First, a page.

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ARSCLIST  February 2006

ARSCLIST February 2006

Subject:

Re: Telefunken & DGG

From:

Steven Smolian <[log in to unmask]>

Reply-To:

Association for Recorded Sound Discussion List <[log in to unmask]>

Date:

Wed, 1 Feb 2006 12:10:44 -0500

Content-Type:

text/plain

Parts/Attachments:

Parts/Attachments

text/plain (149 lines)

This seems a different series entirely from the German radio archives series 
made for them by Telefunken and cataloged in those super-scarce 3 volumes.

I wonder if there isn't a catalog of the DGG material as well, in equally 
scarce publicaions or files, sitting unidentified.

Steve Smolian


----- Original Message ----- 
From: "Copeland, Peter" <[log in to unmask]>
To: <[log in to unmask]>
Sent: Tuesday, January 31, 2006 11:29 AM
Subject: Re: [ARSCLIST] Telefunken & DGG


Dear All,
    I should like to contribute a few addenda to this discussion.
    The British Library Sound Archive has a large collection of
twelve-inch 78s of material known as "The German Radio Collection." But
my personal belief (which I cannot prove) is that it may be something
rather different.
    The discs were undoubtedly pressed in the DGG factory (in Hanover, I
think), and each side has a plain white label three inches in diameter.
Just occasionally, one can see that the physical label comprises a
Polydor label upside-down, because ink has leached from another label in
the pile before it dried.
    When I was working for the BBC, their archive had transferred
historically-significant items from these discs, which then came to the
British Library Sound Archive.
    I think that these pressings were made at the Polydor factory
essentially as shellac one-offs, before the metal was recycled. One has
fantasies about the forces invading Germany on their way to Berlin,
using their arms to force DGG/Polydor workers to press off one copy of
each matrix, in anticipation of the Nuremburg Trials.
    My experience with pre-war Polydor discs suggests the disc mastering
was done at the DGG-Polydor studios. The groove-pitches, the
groove-to-land ratio, and the shape of the grooves themselves are all
consistent with that theory. I therefore fantasise that the Third Reich
wished to immortalise itself by using the best archival techniques
available before the Second World War broke out.
Peter Copeland
Former Conservation Manager,
British Library Sound Archive

-----Original Message-----
From: Association for Recorded Sound Discussion List
[mailto:[log in to unmask]] On Behalf Of George Brock-Nannestad
Sent: 30 December 2005 16:08
To: [log in to unmask]
Subject: Re: [ARSCLIST] Telefunken & DGG

From: Patent Tactics, George Brock-Nannestad

Hello,

without checking my sources I can contribute the following general
information on the German radio records:

- from Steve Smolian's earlier mail -
> For years I thought Tele was the Nazi record label, making the
official
discs for their radio station libraries.  Recently I got some white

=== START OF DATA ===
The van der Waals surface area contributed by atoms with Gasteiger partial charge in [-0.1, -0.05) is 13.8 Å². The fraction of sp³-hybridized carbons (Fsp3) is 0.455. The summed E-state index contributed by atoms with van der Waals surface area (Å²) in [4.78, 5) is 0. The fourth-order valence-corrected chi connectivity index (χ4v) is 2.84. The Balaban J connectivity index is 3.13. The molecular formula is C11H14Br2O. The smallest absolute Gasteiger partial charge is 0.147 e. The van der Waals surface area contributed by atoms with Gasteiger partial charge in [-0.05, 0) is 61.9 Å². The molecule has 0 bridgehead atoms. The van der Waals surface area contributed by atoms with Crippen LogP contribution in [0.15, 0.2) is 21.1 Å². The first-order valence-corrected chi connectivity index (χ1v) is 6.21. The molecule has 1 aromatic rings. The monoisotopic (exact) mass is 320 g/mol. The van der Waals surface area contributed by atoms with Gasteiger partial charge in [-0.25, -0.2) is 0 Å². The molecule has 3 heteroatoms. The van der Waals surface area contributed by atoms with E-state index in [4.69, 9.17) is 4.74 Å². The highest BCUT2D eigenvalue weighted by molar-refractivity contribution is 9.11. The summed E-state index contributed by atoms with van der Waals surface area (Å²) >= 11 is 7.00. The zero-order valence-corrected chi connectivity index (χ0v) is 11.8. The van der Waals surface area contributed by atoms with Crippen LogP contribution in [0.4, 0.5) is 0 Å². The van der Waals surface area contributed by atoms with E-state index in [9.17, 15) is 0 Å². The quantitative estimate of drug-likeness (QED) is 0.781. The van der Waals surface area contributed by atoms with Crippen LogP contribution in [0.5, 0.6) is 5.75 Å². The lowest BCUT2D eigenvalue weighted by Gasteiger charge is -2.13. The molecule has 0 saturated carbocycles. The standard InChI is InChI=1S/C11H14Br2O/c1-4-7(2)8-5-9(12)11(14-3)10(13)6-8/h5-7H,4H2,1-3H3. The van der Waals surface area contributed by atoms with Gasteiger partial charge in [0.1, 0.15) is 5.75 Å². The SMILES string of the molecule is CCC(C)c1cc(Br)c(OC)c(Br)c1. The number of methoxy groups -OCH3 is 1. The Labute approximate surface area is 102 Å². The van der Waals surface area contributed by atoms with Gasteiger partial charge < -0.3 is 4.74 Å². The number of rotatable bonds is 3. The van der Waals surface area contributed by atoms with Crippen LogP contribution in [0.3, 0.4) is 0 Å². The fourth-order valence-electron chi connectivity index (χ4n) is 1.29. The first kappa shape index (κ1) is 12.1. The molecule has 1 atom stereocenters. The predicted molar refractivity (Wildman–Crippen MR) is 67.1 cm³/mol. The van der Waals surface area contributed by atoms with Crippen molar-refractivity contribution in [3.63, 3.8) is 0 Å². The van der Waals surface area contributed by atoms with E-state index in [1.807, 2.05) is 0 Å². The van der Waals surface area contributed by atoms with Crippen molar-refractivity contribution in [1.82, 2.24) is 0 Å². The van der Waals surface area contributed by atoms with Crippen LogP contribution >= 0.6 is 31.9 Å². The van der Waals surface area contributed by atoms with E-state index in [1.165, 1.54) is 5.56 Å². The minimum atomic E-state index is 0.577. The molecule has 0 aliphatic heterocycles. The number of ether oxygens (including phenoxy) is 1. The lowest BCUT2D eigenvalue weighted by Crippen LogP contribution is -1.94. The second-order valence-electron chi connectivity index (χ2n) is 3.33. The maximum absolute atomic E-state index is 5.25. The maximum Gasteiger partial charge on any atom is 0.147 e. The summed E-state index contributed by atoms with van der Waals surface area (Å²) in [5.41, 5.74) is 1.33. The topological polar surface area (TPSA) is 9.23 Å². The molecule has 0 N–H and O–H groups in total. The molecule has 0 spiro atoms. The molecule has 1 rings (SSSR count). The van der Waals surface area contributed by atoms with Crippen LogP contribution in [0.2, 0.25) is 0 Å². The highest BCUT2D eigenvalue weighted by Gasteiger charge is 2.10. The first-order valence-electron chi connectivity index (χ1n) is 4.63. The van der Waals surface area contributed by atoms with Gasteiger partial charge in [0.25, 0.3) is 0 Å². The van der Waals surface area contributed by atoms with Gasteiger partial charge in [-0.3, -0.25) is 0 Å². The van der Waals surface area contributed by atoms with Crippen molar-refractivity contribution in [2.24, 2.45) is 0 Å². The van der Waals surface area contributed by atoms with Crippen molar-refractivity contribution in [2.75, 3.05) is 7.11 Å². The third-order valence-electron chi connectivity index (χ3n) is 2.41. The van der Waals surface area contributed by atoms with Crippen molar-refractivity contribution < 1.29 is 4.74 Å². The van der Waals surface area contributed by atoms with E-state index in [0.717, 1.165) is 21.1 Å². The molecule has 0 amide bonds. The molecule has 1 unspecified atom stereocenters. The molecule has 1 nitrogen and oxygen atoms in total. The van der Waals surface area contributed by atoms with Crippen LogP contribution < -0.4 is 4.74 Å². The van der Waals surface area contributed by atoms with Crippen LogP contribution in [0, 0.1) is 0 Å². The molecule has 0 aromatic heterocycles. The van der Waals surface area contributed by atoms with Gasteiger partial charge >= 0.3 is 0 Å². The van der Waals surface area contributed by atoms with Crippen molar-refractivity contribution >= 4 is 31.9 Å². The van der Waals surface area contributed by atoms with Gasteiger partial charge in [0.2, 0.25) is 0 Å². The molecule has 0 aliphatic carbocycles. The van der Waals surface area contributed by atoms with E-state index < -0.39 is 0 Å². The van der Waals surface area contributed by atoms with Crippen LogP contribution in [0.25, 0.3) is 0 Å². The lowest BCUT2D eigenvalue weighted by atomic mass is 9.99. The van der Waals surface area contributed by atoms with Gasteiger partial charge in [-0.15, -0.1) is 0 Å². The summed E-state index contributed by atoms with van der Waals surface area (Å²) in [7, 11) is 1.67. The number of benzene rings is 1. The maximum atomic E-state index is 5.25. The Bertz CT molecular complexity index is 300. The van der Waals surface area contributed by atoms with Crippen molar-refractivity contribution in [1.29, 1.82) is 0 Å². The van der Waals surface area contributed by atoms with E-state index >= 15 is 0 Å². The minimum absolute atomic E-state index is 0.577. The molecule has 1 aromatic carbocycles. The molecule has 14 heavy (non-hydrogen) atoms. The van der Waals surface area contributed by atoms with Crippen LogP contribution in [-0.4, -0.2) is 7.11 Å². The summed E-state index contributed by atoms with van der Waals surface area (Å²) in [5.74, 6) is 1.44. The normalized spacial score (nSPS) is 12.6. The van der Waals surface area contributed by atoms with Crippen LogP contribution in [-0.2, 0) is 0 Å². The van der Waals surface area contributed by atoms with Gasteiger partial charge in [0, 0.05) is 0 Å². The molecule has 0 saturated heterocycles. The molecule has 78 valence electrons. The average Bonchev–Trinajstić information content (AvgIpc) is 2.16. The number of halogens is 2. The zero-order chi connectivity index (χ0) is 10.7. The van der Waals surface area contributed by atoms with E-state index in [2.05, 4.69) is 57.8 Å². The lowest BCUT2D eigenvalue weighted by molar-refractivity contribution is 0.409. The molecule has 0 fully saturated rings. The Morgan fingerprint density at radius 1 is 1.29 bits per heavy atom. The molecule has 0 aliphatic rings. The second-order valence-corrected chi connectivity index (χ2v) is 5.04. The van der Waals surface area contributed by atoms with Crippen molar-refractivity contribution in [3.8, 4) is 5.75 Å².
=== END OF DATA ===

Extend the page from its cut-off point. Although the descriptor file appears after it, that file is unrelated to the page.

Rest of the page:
label
Polydor (I think- could be Grammophon- can't check at the moment) which
were also from radio, posibly for radio use. The latter was 3.5 Serious
Songs of
Brahms sung by Louise Willer, an alto whom I like.  Side 5, which I
lack,
finished the cycle, s. 6 probably being blank.
>
These records are among the great discographic mysteries. The German
radio
published catalogs of this stuff for their own internal use.  The disccs
almost never turn up.

----- the German radio co-operation in the so-called Reichs-Rundfunk-
Gesellschaft did record and press records for non-synchronous
transmission.
These records were white-label and marked RRG or fully written as above.

There exist printed catalogues from the 1930s - they are rare but not
impossible to find. The print run of the records was not large. It had
nothing to do with Nazism as such, any more than other post 1933 life
was
permeated by it.

The German radio was not the only to have records pressed for such
purposes:
both BBC and e.g. the Swedish radio did the same. BBC was very special;
in
the beginning they used 60 rpm (a nice engineer's choice of one per
second).

----- incidentally, the Swedish Telefunken subsidiary Telestar published
dyed-in-the-wool offensive 10" Nazi records, originally Telefunken, as
late as 1952, for the Swedish Nazi market. They are not spoken about.
Some of this material is available to order from certain US websites. In
Germany, such records can only be legally sold when the seller states
that it is
exclusively for informational purposes.

 I remeber seing listed a Beethoven 9 with Rehkemper
singing the bass part. Apparently they made 12 copies of each selected
broadcast for later use, distributing one to each of the 12 (I think)
regional stations.  This goes back to 1928 or so, pre Hitler.  I have
what I believe to be one of them, an "Un bel di" or the like with
Reining, incomplete on one side,
>
Someone abroad with better German than mine might consider this as a
research project.

----- I am quite convinced that German colleague collectors have this
completely covered.

Kind regards and happy new year,

George

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